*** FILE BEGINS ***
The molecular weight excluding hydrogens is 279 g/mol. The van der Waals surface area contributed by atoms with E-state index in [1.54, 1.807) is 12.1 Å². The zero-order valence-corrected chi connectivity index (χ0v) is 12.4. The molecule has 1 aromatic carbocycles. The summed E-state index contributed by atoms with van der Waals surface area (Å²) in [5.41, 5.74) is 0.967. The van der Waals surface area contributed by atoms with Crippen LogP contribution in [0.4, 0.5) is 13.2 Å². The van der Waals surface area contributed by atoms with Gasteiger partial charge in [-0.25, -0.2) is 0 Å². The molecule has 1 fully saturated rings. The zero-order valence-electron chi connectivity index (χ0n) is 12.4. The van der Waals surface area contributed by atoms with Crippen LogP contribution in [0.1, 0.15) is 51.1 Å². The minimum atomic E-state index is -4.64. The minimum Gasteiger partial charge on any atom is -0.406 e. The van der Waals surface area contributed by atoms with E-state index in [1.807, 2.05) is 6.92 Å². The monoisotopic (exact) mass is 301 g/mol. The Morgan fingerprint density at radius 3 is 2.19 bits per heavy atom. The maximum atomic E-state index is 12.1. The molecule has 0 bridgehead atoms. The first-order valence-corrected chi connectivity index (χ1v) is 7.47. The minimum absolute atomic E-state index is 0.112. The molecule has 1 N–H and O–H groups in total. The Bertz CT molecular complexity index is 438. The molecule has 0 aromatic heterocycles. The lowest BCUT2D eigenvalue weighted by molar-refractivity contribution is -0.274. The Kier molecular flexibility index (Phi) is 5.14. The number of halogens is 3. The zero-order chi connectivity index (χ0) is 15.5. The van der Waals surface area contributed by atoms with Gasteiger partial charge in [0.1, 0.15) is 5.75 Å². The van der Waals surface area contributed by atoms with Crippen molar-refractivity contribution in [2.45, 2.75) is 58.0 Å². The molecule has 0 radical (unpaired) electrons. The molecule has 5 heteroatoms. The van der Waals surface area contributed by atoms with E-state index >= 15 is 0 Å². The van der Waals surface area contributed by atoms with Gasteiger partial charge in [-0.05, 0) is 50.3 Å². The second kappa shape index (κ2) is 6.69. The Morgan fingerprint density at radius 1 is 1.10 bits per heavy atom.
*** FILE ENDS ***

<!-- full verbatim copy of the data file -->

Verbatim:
The molecular weight excluding hydrogens is 279 g/mol. The van der Waals surface area contributed by atoms with E-state index in [1.54, 1.807) is 12.1 Å². The zero-order valence-corrected chi connectivity index (χ0v) is 12.4. The molecule has 1 aromatic carbocycles. The summed E-state index contributed by atoms with van der Waals surface area (Å²) in [5.41, 5.74) is 0.967. The van der Waals surface area contributed by atoms with Crippen LogP contribution in [0.4, 0.5) is 13.2 Å². The van der Waals surface area contributed by atoms with Gasteiger partial charge in [-0.25, -0.2) is 0 Å². The molecule has 1 fully saturated rings. The zero-order valence-electron chi connectivity index (χ0n) is 12.4. The van der Waals surface area contributed by atoms with Crippen LogP contribution in [0.1, 0.15) is 51.1 Å². The minimum atomic E-state index is -4.64. The minimum Gasteiger partial charge on any atom is -0.406 e. The van der Waals surface area contributed by atoms with E-state index in [1.807, 2.05) is 6.92 Å². The monoisotopic (exact) mass is 301 g/mol. The Morgan fingerprint density at radius 3 is 2.19 bits per heavy atom. The maximum atomic E-state index is 12.1. The molecule has 0 bridgehead atoms. The first-order valence-corrected chi connectivity index (χ1v) is 7.47. The minimum absolute atomic E-state index is 0.112. The molecule has 1 N–H and O–H groups in total. The Bertz CT molecular complexity index is 438. The molecule has 0 aromatic heterocycles. The lowest BCUT2D eigenvalue weighted by molar-refractivity contribution is -0.274. The Kier molecular flexibility index (Phi) is 5.14. The number of halogens is 3. The zero-order chi connectivity index (χ0) is 15.5. The van der Waals surface area contributed by atoms with Gasteiger partial charge in [0.1, 0.15) is 5.75 Å². The van der Waals surface area contributed by atoms with Crippen molar-refractivity contribution in [2.45, 2.75) is 58.0 Å². The molecule has 0 radical (unpaired) electrons. The molecule has 5 heteroatoms. The van der Waals surface area contributed by atoms with E-state index >= 15 is 0 Å². The van der Waals surface area contributed by atoms with Gasteiger partial charge in [-0.05, 0) is 50.3 Å². The second kappa shape index (κ2) is 6.69. The Morgan fingerprint density at radius 1 is 1.10 bits per heavy atom.